Guns and gun laws
Have you ever noticed that people who witness and survive mass shootings often describe the gunmen as having been extremely relaxed and calm during their rampage? This level of composure stems from the detailed planning that is typical of these massacres -- planning that includes where and when to attack as well as with what weapons. Strategizing prepares them logistically and psychologically for "warfare."
In contrast, the rest of us are taken by surprise and respond frantically. A sudden and wild shootout involving the assailant and citizens armed with concealed weapons would potentially catch countless innocent victims in the crossfire.
The effectiveness of concealed-carry laws in deterring mass murder is actually an empirical question, one that has been examined by criminologist Grant Duwe and his colleagues. Using fairly sophisticated analytic techniques, they assessed the extent to which various "right-to-carry" laws in 25 states across the country were associated with any change in the incidence of public mass shootings in the years from 1977 through 1999. Based on their estimates, the impact of these laws was negligible, neither encouraging nor discouraging mass murder.FULL ENTRY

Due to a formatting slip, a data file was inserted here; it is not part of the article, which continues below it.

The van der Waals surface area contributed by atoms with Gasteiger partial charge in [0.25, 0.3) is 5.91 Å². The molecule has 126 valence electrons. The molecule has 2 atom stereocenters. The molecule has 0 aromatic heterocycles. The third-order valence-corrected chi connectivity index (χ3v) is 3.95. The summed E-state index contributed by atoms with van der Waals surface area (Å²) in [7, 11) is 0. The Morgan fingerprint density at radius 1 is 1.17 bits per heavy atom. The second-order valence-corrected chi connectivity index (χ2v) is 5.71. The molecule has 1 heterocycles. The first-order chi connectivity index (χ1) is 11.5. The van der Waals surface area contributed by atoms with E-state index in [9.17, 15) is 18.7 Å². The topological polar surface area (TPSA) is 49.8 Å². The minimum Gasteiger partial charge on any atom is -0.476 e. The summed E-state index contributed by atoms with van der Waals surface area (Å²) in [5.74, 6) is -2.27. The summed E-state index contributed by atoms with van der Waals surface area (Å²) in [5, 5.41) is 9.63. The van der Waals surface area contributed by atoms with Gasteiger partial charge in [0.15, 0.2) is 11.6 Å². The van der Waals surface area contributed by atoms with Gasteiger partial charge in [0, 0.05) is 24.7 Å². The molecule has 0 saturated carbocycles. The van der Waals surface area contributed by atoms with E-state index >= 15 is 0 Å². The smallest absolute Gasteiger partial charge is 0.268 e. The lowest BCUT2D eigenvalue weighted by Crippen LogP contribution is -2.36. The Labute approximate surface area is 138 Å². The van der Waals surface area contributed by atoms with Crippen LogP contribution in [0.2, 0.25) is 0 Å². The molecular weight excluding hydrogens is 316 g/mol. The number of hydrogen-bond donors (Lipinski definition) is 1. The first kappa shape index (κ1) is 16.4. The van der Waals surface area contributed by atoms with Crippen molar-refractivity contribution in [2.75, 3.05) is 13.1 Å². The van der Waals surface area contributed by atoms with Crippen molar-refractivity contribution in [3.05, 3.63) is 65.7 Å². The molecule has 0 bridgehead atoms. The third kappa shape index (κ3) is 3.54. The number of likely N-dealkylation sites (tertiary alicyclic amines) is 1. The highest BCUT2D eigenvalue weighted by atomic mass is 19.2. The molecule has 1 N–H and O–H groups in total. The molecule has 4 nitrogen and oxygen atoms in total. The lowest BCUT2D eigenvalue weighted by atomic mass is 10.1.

After days of suspense wondering how the NRA would, as promised, contribute to the growing array of recommendations for enhancing school safety, we have its simple solution. Wayne LaPierre, Executive Director of the NRA, has suggested that we equip every school in America -- schools of every size, level, and type -- with an armed guard, someone who would be prepared to ward off any dangerous intruder.